Dolphin-watching tour companies have once again been stung by the Rena as the busted vessel's contents are discharged into the bay.
The tourism operators were hit hardest in October, when the Rena first ran aground and exclusion zones were extended as far as the harbour entrance but things are again looking bleak for the dolphin-tour firms, as the Rena conspires to ruin what is traditionally their best time of year.
Graeme Butler, of Butler's Swim with Dolphins, said business had only just started to pick up again. Now he doesn't know what the future might hold.
"It's just an absolute horror. I don't know what the future is for us.
"I'm quite sad for the way it's happened. I don't know what we'll do. We've got a boat to fund and employees to fund and families, but it's all looking fairly impossible. I seriously don't know what the outcome will be.
"We've been in the water here for 20 years and we've been growing and growing every year. But this has basically put us back God knows how many years. This is our busiest time of the year but it's just been stark. I've had Julys that were busier than this," he said.
The company had a respite from the Rena when the exclusion zone was reduced to three nautical miles, and had seen a brief increase in custom.
But that upturn could become a memory if the debris and oil from the shipwreck cause more maritime chaos.
"We had a couple of really good weeks, there were a lot of dolphins around. Now, with this, I would have thought there'd be a constant slick coming off the Rena for a long time. It's a shambles," he said.
Mr Butler said he admired the work the salvors had done so far, although it might not be enough to save his business.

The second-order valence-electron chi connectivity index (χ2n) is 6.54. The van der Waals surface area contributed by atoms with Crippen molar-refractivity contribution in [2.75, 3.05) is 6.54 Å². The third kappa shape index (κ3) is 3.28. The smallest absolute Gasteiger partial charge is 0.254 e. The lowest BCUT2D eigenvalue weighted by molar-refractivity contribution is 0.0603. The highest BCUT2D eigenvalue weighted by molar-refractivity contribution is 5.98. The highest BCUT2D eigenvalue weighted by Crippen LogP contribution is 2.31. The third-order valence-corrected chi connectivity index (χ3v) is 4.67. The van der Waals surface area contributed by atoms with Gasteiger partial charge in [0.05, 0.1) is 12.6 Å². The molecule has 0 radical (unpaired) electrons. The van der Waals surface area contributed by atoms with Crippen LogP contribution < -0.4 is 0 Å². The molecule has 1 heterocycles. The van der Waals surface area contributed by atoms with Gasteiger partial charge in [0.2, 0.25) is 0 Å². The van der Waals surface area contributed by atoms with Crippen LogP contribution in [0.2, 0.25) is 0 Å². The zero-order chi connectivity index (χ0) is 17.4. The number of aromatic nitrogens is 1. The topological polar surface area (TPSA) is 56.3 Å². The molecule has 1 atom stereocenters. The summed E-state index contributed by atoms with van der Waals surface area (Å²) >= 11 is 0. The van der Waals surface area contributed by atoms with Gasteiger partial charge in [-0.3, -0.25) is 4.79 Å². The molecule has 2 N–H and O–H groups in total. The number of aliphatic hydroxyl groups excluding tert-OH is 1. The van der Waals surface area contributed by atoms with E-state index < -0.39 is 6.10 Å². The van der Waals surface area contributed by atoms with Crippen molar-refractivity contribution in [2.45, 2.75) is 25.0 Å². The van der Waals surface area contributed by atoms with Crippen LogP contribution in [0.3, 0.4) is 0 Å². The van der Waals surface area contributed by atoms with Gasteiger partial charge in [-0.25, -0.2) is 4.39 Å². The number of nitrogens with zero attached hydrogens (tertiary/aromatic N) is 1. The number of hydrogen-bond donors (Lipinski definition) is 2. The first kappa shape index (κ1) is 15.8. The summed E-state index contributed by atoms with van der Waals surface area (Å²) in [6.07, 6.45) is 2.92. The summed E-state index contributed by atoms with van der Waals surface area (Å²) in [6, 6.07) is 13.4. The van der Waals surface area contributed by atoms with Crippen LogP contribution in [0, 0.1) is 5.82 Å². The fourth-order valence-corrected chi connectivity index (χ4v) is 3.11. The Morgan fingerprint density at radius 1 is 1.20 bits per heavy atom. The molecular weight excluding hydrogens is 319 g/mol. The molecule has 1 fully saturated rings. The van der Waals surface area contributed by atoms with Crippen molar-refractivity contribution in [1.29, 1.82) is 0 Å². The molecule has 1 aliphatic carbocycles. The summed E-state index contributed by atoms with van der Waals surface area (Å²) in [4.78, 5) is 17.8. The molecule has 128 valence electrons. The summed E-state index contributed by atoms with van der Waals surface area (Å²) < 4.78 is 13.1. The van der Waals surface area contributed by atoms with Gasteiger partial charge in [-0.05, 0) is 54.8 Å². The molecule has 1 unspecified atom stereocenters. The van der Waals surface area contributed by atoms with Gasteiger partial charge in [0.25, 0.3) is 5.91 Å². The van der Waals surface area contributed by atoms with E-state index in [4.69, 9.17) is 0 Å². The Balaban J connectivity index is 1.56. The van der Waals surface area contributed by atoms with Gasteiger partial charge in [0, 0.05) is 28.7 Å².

"They've saved the Bay ... they haven't saved us," he said.
Another dolphin-tour operator, Mark Tucker, of Orca Wild Adventures, said his company would persevere with dolphin-sighting exercises in spite of the Rena's changing condition.
"It depends on the weather and where the dolphins are hanging out at the moment, [but] there's a big area we can work and we'll be keeping out of the debris. We will be going slow and keeping a good look-out," he said.
The company had tried to boost summer revenue by offering Rena sightseeing expeditions on its craft. But Mr Tucker said these had not proved particularly popular - "At this stage we haven't been too successful," he said.
However, air-borne sightseeing operators have reported seeing an upturn in business from people wanting to see the wreck.
Aerius Helicopters administrator Delanie Lockhart said the company had enjoyed an increase in business ever since the Rena ran aground with tourists and locals wanting to see the wreck, as well as media and salvors utilising their services.
"There's been a few [extra bookings]. It picks up when there's been an event but there's been enquiries the whole time," she said.
"The people who've done it have been quite impressed. It's quite a weird sight seeing a ship like that." Fixed-wing flight service SunAir said they had seen a slight increase too, but that had been mainly providing photo opportunities for the media.